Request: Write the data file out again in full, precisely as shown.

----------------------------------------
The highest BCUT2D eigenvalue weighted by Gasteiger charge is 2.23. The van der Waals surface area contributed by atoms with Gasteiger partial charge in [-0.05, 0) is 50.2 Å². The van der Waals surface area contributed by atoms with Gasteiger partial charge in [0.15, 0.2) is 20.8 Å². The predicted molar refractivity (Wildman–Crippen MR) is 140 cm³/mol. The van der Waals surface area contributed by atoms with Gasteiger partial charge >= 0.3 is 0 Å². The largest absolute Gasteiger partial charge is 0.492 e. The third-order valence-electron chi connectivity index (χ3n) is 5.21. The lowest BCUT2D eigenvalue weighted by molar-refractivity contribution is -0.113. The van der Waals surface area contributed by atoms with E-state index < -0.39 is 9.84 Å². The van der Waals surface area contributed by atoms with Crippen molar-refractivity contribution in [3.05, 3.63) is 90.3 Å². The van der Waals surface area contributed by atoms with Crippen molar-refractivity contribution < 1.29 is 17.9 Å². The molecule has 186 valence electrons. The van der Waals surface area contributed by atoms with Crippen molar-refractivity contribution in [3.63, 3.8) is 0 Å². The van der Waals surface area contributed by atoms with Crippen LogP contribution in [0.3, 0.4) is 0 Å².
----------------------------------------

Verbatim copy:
The highest BCUT2D eigenvalue weighted by Gasteiger charge is 2.23. The van der Waals surface area contributed by atoms with Gasteiger partial charge in [-0.05, 0) is 50.2 Å². The van der Waals surface area contributed by atoms with Gasteiger partial charge in [0.15, 0.2) is 20.8 Å². The predicted molar refractivity (Wildman–Crippen MR) is 140 cm³/mol. The van der Waals surface area contributed by atoms with Gasteiger partial charge >= 0.3 is 0 Å². The largest absolute Gasteiger partial charge is 0.492 e. The third-order valence-electron chi connectivity index (χ3n) is 5.21. The lowest BCUT2D eigenvalue weighted by molar-refractivity contribution is -0.113. The van der Waals surface area contributed by atoms with E-state index < -0.39 is 9.84 Å². The van der Waals surface area contributed by atoms with Crippen molar-refractivity contribution in [3.05, 3.63) is 90.3 Å². The van der Waals surface area contributed by atoms with Crippen molar-refractivity contribution < 1.29 is 17.9 Å². The molecule has 186 valence electrons. The van der Waals surface area contributed by atoms with Crippen molar-refractivity contribution in [3.63, 3.8) is 0 Å². The van der Waals surface area contributed by atoms with Crippen LogP contribution in [0.3, 0.4) is 0 Å².